2023-2024 / FINA0064-1

Financial Risk Modeling


30h Th

Number of credits

 Master in economics : general (120 ECTS)5 crédits 
 Master in business engineering (120 ECTS)5 crédits 
 Master in business engineering (120 ECTS) (Digital Business)5 crédits 
 Master in mathematics (120 ECTS)5 crédits 
 Master in mathematics (60 ECTS)5 crédits 


Julien Hambuckers

Language(s) of instruction

English language

Organisation and examination

Teaching in the first semester, review in January


Schedule online

Units courses prerequisite and corequisite

Prerequisite or corequisite units are presented within each program

Learning unit contents

The course "Financial Risk Modeling" aims to give an overview of modelling concepts related to market, credit and operational risks, in the context of the banking industry (considerations related to the insurance industry will also be discussed). Indeed, in today's highly regulated environment, banks have to comply with stringent risk calculations to determine their regulatory capital. In addition, from a risk management perspectives, banks heavily rely on risks measures to decide upon strategical asset allocation. Therefore, there is a strong need for future professional in the field of finance to be able to contribute to this process, or at least understand the general machinery.

The course is based on the book "Quantitative Risk Management" (McNeill, Frey an Embrechts, Princenton University Press).

The first part of the course will be focused mostly on market risk measurement. Several methods (historical simulation, Monte Carlo methods, GARCH) to compute Value-at-Risk and Expected Shortfall of assets, as well as to backtest these models, will be presented and discussed. Then, the notion of copula will be introduced, to allow discussing portfolio's issues. Exercise session will allow the students to put in application these concepts.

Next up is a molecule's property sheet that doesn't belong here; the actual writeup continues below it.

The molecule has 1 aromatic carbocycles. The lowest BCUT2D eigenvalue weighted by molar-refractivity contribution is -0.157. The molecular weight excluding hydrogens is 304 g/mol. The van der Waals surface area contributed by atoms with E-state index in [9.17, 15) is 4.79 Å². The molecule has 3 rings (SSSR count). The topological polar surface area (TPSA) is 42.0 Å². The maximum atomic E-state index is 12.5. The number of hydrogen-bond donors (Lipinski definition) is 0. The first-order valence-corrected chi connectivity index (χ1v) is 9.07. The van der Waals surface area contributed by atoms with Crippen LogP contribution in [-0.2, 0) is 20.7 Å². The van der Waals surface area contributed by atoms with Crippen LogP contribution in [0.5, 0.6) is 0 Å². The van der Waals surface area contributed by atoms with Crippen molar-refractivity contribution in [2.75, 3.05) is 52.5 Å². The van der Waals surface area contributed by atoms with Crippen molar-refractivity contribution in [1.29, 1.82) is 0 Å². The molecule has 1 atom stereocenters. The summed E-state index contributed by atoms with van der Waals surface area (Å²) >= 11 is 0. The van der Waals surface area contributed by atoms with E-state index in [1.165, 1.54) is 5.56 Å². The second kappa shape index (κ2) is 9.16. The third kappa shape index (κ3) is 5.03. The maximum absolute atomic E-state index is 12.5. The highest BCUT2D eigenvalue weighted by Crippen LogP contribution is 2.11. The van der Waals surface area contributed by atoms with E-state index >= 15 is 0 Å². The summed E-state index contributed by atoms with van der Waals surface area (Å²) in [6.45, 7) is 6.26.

A second part of the course will discuss notions of credit risks more into detail, in particular probability of default, loss given default and exposure at default. Structural modeling techniques such as Merton's model will be presented. Several practical sessions will give the students the opportunity to implement these models.

If time permits, elements of operational risk modelling and insurance analytics techniques (e.g. extreme value theory, mixture modelling, Panjer's recursion methods) will be covered.

A third part of the course will discuss the problem of climate and liquidity risks, their modelling and their current scope in banking regulation, via presentations made by profesionnal risk managers in the banking, risk and insurance industry.

The exercise session will be given with the software R, for which the students are expected to have a first knowledge, although some introductory sessions will be also provided (datacamps and an introductory exercise book will be also provided to those needing to brush up their knowledge of the software). 

The final evaluation is a zritten exam, mixnig up theory and exercises, and covering all notions seen in classe. The student will have to conduct a risk modelling and regulatory capital calculation exercise. General theoretical questions will be also asked at that occasion. The exact evaluation modalities will be presented at the beginning of the semester.

Learning outcomes of the learning unit